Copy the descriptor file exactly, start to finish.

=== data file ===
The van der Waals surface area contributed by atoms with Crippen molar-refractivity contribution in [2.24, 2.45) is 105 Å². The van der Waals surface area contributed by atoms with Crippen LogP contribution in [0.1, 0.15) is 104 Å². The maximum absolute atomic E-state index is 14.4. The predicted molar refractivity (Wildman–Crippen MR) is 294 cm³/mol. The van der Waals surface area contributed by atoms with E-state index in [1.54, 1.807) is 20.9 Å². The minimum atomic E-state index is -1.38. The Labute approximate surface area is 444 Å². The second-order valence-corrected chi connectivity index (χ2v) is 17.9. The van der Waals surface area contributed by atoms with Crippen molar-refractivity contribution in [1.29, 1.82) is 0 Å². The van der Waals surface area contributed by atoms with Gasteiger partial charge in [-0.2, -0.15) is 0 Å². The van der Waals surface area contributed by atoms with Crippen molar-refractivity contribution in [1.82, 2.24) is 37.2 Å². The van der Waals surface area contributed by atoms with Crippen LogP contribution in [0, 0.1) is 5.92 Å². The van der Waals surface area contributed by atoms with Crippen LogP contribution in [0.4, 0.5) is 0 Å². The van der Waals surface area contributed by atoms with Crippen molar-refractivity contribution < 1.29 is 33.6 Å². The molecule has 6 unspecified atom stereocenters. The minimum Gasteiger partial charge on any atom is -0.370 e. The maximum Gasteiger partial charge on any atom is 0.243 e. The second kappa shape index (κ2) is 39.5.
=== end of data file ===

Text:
The van der Waals surface area contributed by atoms with Crippen molar-refractivity contribution in [2.24, 2.45) is 105 Å². The van der Waals surface area contributed by atoms with Crippen LogP contribution in [0.1, 0.15) is 104 Å². The maximum absolute atomic E-state index is 14.4. The predicted molar refractivity (Wildman–Crippen MR) is 294 cm³/mol. The van der Waals surface area contributed by atoms with E-state index in [1.54, 1.807) is 20.9 Å². The minimum atomic E-state index is -1.38. The Labute approximate surface area is 444 Å². The second-order valence-corrected chi connectivity index (χ2v) is 17.9. The van der Waals surface area contributed by atoms with Crippen molar-refractivity contribution in [1.29, 1.82) is 0 Å². The van der Waals surface area contributed by atoms with Gasteiger partial charge in [-0.2, -0.15) is 0 Å². The van der Waals surface area contributed by atoms with Crippen molar-refractivity contribution in [1.82, 2.24) is 37.2 Å². The van der Waals surface area contributed by atoms with Crippen LogP contribution in [0, 0.1) is 5.92 Å². The van der Waals surface area contributed by atoms with Crippen LogP contribution in [0.4, 0.5) is 0 Å². The van der Waals surface area contributed by atoms with Crippen molar-refractivity contribution < 1.29 is 33.6 Å². The molecule has 6 unspecified atom stereocenters. The minimum Gasteiger partial charge on any atom is -0.370 e. The maximum Gasteiger partial charge on any atom is 0.243 e. The second kappa shape index (κ2) is 39.5.